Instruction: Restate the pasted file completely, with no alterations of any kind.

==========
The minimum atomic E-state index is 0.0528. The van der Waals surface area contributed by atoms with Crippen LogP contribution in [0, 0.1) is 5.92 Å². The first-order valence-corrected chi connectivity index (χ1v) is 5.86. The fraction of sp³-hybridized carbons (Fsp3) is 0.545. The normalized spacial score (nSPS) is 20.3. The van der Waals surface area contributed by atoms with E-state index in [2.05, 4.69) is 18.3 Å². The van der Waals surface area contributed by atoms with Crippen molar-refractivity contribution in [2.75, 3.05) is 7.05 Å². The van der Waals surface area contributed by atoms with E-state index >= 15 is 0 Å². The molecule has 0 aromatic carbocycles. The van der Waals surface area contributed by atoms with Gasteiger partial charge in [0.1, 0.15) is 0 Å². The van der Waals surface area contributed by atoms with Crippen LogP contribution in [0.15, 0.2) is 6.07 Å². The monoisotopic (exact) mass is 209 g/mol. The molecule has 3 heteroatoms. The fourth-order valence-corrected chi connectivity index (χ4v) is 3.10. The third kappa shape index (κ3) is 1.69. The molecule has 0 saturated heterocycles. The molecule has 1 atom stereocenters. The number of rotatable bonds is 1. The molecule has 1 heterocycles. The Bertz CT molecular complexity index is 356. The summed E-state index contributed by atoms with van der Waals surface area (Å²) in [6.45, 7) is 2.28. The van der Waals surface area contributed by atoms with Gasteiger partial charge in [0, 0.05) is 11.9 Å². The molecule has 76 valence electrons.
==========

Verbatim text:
The minimum atomic E-state index is 0.0528. The van der Waals surface area contributed by atoms with Crippen LogP contribution in [0, 0.1) is 5.92 Å². The first-order valence-corrected chi connectivity index (χ1v) is 5.86. The fraction of sp³-hybridized carbons (Fsp3) is 0.545. The normalized spacial score (nSPS) is 20.3. The van der Waals surface area contributed by atoms with E-state index in [2.05, 4.69) is 18.3 Å². The van der Waals surface area contributed by atoms with Crippen molar-refractivity contribution in [2.75, 3.05) is 7.05 Å². The van der Waals surface area contributed by atoms with E-state index >= 15 is 0 Å². The molecule has 0 aromatic carbocycles. The van der Waals surface area contributed by atoms with Gasteiger partial charge in [0.1, 0.15) is 0 Å². The van der Waals surface area contributed by atoms with Crippen LogP contribution in [0.15, 0.2) is 6.07 Å². The monoisotopic (exact) mass is 209 g/mol. The molecule has 3 heteroatoms. The fourth-order valence-corrected chi connectivity index (χ4v) is 3.10. The third kappa shape index (κ3) is 1.69. The molecule has 0 saturated heterocycles. The molecule has 1 atom stereocenters. The number of rotatable bonds is 1. The molecule has 1 heterocycles. The Bertz CT molecular complexity index is 356. The summed E-state index contributed by atoms with van der Waals surface area (Å²) in [6.45, 7) is 2.28. The van der Waals surface area contributed by atoms with Gasteiger partial charge in [0, 0.05) is 11.9 Å². The molecule has 76 valence electrons.